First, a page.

If you ever thought about starting an education blog, this post is for you! Earlier this month I traveled to Washington, D.C. to attend a blogging seminar hosted by the Bellwether Education Partners. I re-learned so much about writing, and it's my pleasure to share a few of the many takeaways from the seminar with you. Blog on! 1. Headlines are Golden: As a blogger, your currency is in clicks, and your headline is your billboard advertisement. What good is a superbly written, intellectually stimulating post if no one reads it? Make your headlines clear, concise, in the active ...


I was at the height of my senior year. Elected vice president of my class and voted "Most Likely to Succeed" for the yearbook. Accepted into every college to which I had applied, and in a close race for the coveted title of Valedictorian. I was on top of the world—unstoppable. But LaMont Jackson, who was in my division, was not impressed. "You ain't that smart," he told me, out of the blue. "You're smart in this school full of blacks, but wait until you go to college with all those white kids. Their high schools are way better,...


A Capitol Hill aide reads my blog, and last Thursday we discussed education policy while sipping coffee in a Congressional office building. I spent the next day at the feet of a Pulitzer Prize-winning journalist and other successful writers, learning how to better my blogging skills. I ended my trip to Washington D.C. having Saturday brunch and taking a tour of the city with my editor at Education Week Teacher. And I took a bath. I took a bath! I took a bath two nights in a row, actually. It was the highlight of my trip. No kids. No ...


Is it hot in here, or is it just me? It seems like the temperature of America—the world—has risen a few degrees. I'm not talking about global warming. I'm referring to that persistent, panicky-but-for-no-specific-reason type of energy that permeates the news media and blogosphere. You especially feel it when you hear or read stories about the economy, politics, and education. It seems that our stress barometer, our perception of peace and prosperity, our sense of stability is shaky, at best. Every glimmer of hope is shrouded by the threat of impending disaster: The troops are out of Iraq ...


How do we stop the bleeding? The non-stop drip of one teenager dropping out of high school every 26 seconds? What would it take to keep 1.2 million teenagers in school who would otherwise walk out this year and never come back? At last night's State of the Union address, President Barack Obama proposed making every state require students to stay in high school until they graduate or turn 18. That is a common-sense idea and a wise default position, but it is nothing more than life support. The truth is that many students drop out mentally long before ...


Like many of you, I spent some time on the Dr. Martin Luther King, Jr. holiday reflecting on his life and legacy. I attended a commemoration service with my two little girls, and I listened to a choir sing the old Negro spirituals. I sang along and shed some tears. Like many of you, Dr. King is my hero. I left wondering what Dr. King would say about the state of racial affairs in America today. I wondered what he would say about our educational system, in particular. At 83, would an older, wiser Dr. King schedule another March on ...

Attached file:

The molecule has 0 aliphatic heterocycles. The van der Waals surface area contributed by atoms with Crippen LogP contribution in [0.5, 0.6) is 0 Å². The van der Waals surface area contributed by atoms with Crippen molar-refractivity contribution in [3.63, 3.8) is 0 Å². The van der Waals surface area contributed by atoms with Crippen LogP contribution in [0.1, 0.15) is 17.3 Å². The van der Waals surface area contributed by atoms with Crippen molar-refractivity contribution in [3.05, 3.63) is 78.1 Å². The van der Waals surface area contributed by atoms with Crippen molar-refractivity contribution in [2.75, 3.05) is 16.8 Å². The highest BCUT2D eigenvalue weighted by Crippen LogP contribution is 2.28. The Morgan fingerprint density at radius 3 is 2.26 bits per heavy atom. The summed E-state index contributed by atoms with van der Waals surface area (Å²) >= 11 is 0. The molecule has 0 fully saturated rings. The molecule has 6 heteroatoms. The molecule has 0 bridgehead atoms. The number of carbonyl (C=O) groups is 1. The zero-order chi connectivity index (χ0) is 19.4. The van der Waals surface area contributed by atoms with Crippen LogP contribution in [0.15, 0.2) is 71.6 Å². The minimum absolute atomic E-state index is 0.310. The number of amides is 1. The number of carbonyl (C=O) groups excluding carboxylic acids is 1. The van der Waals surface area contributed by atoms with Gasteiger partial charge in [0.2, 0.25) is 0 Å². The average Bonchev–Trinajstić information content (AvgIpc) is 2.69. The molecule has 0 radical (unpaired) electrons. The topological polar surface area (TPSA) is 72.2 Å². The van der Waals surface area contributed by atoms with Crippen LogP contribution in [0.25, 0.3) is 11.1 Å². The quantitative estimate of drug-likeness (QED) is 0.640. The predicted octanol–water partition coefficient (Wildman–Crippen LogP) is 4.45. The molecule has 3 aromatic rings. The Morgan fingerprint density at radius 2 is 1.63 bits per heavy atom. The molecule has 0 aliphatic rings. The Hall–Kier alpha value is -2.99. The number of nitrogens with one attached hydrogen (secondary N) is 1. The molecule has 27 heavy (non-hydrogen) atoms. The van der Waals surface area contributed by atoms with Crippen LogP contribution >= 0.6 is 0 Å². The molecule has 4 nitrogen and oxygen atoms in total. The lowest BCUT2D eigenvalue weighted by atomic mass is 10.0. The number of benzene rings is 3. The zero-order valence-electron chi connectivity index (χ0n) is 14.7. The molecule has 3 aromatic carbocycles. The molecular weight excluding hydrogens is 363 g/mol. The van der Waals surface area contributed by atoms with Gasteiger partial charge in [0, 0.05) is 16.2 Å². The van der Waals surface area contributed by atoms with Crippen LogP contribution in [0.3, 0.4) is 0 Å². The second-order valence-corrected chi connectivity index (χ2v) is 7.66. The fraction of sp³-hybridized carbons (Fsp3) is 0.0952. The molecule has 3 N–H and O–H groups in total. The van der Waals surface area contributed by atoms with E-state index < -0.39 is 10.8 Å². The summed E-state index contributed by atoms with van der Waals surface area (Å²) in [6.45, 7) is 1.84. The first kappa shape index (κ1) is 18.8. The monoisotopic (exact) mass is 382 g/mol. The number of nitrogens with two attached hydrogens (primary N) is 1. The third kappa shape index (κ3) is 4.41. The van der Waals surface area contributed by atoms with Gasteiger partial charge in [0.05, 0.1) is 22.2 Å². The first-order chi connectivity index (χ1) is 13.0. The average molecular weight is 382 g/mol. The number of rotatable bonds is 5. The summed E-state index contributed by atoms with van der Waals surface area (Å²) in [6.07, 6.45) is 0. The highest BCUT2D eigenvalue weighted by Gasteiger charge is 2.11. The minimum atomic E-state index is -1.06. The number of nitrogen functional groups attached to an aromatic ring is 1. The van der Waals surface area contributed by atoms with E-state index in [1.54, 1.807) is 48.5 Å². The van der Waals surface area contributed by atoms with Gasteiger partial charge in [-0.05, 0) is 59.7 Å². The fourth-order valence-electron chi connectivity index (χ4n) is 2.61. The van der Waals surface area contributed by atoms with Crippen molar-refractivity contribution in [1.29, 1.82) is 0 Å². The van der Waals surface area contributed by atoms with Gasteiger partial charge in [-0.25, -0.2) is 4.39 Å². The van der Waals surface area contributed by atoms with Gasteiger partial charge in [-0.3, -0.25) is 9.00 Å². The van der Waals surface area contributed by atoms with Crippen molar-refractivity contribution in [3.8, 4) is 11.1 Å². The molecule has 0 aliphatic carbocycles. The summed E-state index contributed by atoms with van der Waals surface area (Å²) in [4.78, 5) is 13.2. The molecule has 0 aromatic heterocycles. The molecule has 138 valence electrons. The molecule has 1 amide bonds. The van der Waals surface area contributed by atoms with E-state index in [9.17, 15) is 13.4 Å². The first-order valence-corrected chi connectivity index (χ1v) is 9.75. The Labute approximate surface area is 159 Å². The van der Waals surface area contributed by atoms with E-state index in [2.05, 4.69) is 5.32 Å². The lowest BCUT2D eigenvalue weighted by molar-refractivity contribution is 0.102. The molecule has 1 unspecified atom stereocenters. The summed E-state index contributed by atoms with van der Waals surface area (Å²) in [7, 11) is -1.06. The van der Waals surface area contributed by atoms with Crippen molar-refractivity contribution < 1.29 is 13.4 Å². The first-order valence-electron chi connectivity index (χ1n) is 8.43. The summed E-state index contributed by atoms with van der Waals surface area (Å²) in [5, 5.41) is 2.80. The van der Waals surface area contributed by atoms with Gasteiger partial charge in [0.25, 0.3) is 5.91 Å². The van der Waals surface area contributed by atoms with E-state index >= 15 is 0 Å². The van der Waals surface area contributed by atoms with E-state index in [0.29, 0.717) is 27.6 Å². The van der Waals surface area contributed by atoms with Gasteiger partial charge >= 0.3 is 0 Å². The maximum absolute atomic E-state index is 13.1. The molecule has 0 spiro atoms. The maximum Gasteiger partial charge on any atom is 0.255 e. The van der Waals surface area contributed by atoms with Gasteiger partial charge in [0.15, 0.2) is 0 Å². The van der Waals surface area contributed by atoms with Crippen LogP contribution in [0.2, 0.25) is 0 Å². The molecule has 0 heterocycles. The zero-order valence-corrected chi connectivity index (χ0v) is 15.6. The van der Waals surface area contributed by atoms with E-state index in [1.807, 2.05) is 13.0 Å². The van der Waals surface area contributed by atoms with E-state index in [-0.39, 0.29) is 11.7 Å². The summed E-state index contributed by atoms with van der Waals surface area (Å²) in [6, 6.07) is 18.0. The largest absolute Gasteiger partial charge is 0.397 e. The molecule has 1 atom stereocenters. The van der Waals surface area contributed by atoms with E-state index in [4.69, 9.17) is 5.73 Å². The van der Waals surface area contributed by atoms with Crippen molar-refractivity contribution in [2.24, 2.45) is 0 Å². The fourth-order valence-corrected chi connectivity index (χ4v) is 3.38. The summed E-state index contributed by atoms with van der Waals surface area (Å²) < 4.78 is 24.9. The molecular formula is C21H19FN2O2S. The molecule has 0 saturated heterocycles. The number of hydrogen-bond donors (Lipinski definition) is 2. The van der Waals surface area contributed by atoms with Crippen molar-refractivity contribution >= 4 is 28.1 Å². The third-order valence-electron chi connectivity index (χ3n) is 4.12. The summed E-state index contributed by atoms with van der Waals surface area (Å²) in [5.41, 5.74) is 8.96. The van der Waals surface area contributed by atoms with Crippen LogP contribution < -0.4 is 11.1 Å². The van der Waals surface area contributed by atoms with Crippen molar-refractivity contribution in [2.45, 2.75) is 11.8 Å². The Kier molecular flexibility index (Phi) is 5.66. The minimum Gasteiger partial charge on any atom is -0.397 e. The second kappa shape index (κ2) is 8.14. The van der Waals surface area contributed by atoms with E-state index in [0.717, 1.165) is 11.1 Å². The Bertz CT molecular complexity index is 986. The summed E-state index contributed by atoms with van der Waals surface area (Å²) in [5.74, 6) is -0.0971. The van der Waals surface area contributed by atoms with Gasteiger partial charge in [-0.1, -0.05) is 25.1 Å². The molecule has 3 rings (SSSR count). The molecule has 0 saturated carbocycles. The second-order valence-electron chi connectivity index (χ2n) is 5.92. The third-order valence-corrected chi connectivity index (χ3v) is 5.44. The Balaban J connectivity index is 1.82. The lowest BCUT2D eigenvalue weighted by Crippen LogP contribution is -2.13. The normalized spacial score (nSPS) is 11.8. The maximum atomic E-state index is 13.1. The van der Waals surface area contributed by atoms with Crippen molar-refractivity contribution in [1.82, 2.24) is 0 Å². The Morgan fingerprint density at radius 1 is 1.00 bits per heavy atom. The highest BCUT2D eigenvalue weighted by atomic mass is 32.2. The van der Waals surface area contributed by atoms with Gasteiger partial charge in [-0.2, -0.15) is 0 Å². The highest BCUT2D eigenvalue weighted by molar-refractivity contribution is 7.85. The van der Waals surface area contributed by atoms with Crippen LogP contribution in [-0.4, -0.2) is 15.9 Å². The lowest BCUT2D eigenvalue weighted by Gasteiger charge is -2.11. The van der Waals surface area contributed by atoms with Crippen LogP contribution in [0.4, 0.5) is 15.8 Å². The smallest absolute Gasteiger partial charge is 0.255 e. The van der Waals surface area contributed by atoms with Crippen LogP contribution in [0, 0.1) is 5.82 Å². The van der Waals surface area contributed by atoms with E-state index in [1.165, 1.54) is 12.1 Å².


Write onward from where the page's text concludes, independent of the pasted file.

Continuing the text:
"When elephants fight, it's the grass that suffers." - an African proverb. I am relatively new to the world of education policy. I entered the arena two years ago through Teach Plus, a non-profit organization that aims to offer leadership opportunities to high quality teachers with at least three years urban teaching experience. Through Teach Plus, I have collaborated with a wide array of teachers with different experiences and perspectives on key issues. I had hopes of sharing the successes and failures from working in high-poverty urban schools with education policymakers. I had hopes of studying education research and then ...


It's the most wonderful time of the year: Christmas, Hanukkah, Kwanzaa. On Christmas we celebrate the miraculous birth of Jesus Christ. At Hanukkah we celebrate the miraculous drop of oil that lighted candles for eight days in the Jewish Temple. On Kwanzaa we celebrate the miraculous strength of our African ancestors who passed down virtue in spite of unimaginable hardships. And others simply celebrate the festive winter season. This time of year is unlike any other because despite all the suffering in the world, a large percentage of the world's population has something to celebrate. This sounds like a teachable ...


A Dream Deferred What happens to a dream deferred? Does it dry up like a raisin in the sun? Or fester like a sore-- And then run? Does it stink like rotten meat? Or crust and sugar over-- like a syrupy sweet? Maybe it just sags like a heavy load. Or does it explode? I was driving home from work last week, passing through one of most dangerous neighborhoods in Chicago, and I observed the blight surrounding my minivan. My two daughters were on the back seat, the kindergartener was asleep and the fourth grader was awake but oblivious to ...


An education consultant planted a seed in my mind several years ago about the usefulness of the triple Venn diagram. She showed the school staff one similar to the one on the left and argued that students learn best when all three rings—the curriculum, the state standards, and the teacher's creative pedagogy overlap. The problem, she explained, is that the darkest, shared patch in the center is almost always the smallest, making the overwhelming amount of what we teach void of one or two essential elements that make up quality instruction. As a result, a typical teacher's lesson is either...


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